SMART seeking volunteers to touch youngster through reading

Alex Paul

The bond between a caring adult and a student is truly priceless.

That’s how SMART (Start Making A Reader Today) coordinator Tami Moss describes her work.

Moss, who learned about the SMART program as a mother of a young child.

“I volunteered three years for the SMART program before I had the opportunity to become the coordinator for three schools,” Moss said. “Every day I witness the interaction between students and volunteers and am truly proud of the students’ accomplishments and consider it a privilege to know such committed people in the Sweet Home community.”

Although numerous persons volunteers to read to students one-half hour at a time each week, Moss says more volunteers are needed to help the program reach even more youngsters.

Currently, the program is operating at Hawthorne and Holley elementary schools.

Reading time at Holley school is Monday and Wednesday from 9-10 a.m. Reading times at Hawthorne school are Monday from 10:30 to 11:30 and 1-2:15 p.m. and Wednesday from 1-2:15 p.m.

In addition to the local schools, Moss also coordinates the SMART program at Lacomb.

“We need 15 more volunteers,” Moss said. “We have some wonderful volunteers, we just need more of them to feel the power of an hour spent with a youngster.”

SMART is geared toward students in grades kindergarten through third from low income communities.

Founded in 1992, SMART will serve 272 elementary schools this year and is available in all Oregon counties.

Since the program began, it has reached more than 77,000 students.

A special feature of the SMART program is that students are given two books each month to take home. There have been 1.2 million books donated to SMART students since the program’s inception.

Pastor Gary Hooley is a SMART volunteer and said, “SMART is a great opportunity. One gets to read children’s’ books again and spend time with kids. Encouraging children to discover joy in reading, how exciting! I hope others will join in this wonderful service.”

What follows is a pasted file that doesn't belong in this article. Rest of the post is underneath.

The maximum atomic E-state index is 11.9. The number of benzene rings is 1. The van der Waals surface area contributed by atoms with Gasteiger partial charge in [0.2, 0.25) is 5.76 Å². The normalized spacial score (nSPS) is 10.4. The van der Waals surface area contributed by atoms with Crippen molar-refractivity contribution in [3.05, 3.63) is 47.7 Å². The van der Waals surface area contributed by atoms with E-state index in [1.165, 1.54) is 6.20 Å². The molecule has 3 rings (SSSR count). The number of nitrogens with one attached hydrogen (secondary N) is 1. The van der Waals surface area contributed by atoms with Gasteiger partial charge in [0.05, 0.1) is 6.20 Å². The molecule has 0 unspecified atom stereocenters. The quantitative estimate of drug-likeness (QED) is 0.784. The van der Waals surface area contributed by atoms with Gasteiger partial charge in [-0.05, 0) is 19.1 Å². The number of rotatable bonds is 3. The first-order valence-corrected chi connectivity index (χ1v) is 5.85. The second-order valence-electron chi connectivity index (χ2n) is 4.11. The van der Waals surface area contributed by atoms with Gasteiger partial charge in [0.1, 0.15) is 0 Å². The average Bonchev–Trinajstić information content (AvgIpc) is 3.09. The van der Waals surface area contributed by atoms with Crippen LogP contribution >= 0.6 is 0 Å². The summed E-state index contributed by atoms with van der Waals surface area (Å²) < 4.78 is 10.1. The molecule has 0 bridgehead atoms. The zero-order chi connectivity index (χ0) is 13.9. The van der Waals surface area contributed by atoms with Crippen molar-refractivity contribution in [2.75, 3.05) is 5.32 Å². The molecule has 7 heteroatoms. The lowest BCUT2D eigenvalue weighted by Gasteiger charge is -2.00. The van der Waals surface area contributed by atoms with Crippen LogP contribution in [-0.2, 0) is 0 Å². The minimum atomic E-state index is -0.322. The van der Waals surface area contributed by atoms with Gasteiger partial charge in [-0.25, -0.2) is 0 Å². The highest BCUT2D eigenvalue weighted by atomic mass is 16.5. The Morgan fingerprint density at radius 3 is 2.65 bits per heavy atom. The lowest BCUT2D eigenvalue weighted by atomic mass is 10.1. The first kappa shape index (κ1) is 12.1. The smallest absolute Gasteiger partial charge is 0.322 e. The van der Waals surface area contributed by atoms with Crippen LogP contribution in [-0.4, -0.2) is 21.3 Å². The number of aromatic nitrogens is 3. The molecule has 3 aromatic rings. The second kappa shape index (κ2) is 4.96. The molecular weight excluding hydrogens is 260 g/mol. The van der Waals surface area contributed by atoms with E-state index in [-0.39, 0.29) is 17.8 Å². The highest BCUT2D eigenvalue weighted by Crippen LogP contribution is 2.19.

Bert Wright’s mother was his link to the SMART program.

“My mom volunteered for the program five years ago and asked me to assist her substitute and I very quickly became a regular participant. This program serves a vital function in helping our young people acquire an essential life skill. It has been a privilege to be a part of this excellent endeavor.”

Wright also praised the program’s staff and the other volunteers.

“Most of all, it has been personally rewarding to contribute to the delightful and inspiring children. I would like to encourage others to consider becoming a volunteer in this worthwhile program.”

Wilma Whitmore says that being a SMART volunteer “gives me such a sense of fulfillment in watching a child grow and develop over a year.”

She said the students change from being scared trying to read to doing well. She looks forward to the weekly hour she spends at the school.

Children come into the SMART reading room excited and eager to read, said Shelley Garrett. “It’s so rewarding to see their progress throughout the year. They are more than the kids we read to, they become our buddies.”

SMART is supported by the Oregon Children’s Foundation, founded in 1991 by former Governor Neal Goldschmidt.

To learn more about the SMART program, or to volunteer, contact Tami Moss at Hawthorne Elementary, 367-7167; Holley Elementary, 367-7163; or at home, 259-2074.